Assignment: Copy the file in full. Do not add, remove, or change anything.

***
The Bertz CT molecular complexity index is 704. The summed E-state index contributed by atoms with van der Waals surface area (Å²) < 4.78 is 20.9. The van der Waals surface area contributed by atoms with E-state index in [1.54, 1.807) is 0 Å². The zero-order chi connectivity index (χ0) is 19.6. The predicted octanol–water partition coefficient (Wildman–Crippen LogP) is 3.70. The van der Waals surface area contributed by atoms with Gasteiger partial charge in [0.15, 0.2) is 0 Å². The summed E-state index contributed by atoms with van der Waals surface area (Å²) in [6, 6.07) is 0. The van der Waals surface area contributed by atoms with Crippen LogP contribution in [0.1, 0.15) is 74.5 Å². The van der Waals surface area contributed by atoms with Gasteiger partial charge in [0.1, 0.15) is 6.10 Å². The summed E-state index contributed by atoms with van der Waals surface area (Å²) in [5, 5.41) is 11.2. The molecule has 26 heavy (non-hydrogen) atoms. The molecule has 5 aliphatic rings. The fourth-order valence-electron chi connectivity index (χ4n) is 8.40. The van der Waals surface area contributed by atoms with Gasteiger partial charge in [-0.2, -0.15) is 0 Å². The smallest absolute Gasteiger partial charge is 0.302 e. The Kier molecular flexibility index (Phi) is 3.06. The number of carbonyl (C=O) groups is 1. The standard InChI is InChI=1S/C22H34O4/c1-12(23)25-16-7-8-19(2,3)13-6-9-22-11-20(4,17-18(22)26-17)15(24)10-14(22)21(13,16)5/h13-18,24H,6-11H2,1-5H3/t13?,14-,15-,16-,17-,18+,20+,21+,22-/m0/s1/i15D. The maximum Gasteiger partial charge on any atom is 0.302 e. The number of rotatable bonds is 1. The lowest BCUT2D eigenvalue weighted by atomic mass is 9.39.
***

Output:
The Bertz CT molecular complexity index is 704. The summed E-state index contributed by atoms with van der Waals surface area (Å²) < 4.78 is 20.9. The van der Waals surface area contributed by atoms with E-state index in [1.54, 1.807) is 0 Å². The zero-order chi connectivity index (χ0) is 19.6. The predicted octanol–water partition coefficient (Wildman–Crippen LogP) is 3.70. The van der Waals surface area contributed by atoms with Gasteiger partial charge in [0.15, 0.2) is 0 Å². The summed E-state index contributed by atoms with van der Waals surface area (Å²) in [6, 6.07) is 0. The van der Waals surface area contributed by atoms with Crippen LogP contribution in [0.1, 0.15) is 74.5 Å². The van der Waals surface area contributed by atoms with Gasteiger partial charge in [0.1, 0.15) is 6.10 Å². The summed E-state index contributed by atoms with van der Waals surface area (Å²) in [5, 5.41) is 11.2. The molecule has 26 heavy (non-hydrogen) atoms. The molecule has 5 aliphatic rings. The fourth-order valence-electron chi connectivity index (χ4n) is 8.40. The van der Waals surface area contributed by atoms with Gasteiger partial charge in [-0.2, -0.15) is 0 Å². The smallest absolute Gasteiger partial charge is 0.302 e. The Kier molecular flexibility index (Phi) is 3.06. The number of carbonyl (C=O) groups is 1. The standard InChI is InChI=1S/C22H34O4/c1-12(23)25-16-7-8-19(2,3)13-6-9-22-11-20(4,17-18(22)26-17)15(24)10-14(22)21(13,16)5/h13-18,24H,6-11H2,1-5H3/t13?,14-,15-,16-,17-,18+,20+,21+,22-/m0/s1/i15D. The maximum Gasteiger partial charge on any atom is 0.302 e. The number of rotatable bonds is 1. The lowest BCUT2D eigenvalue weighted by atomic mass is 9.39.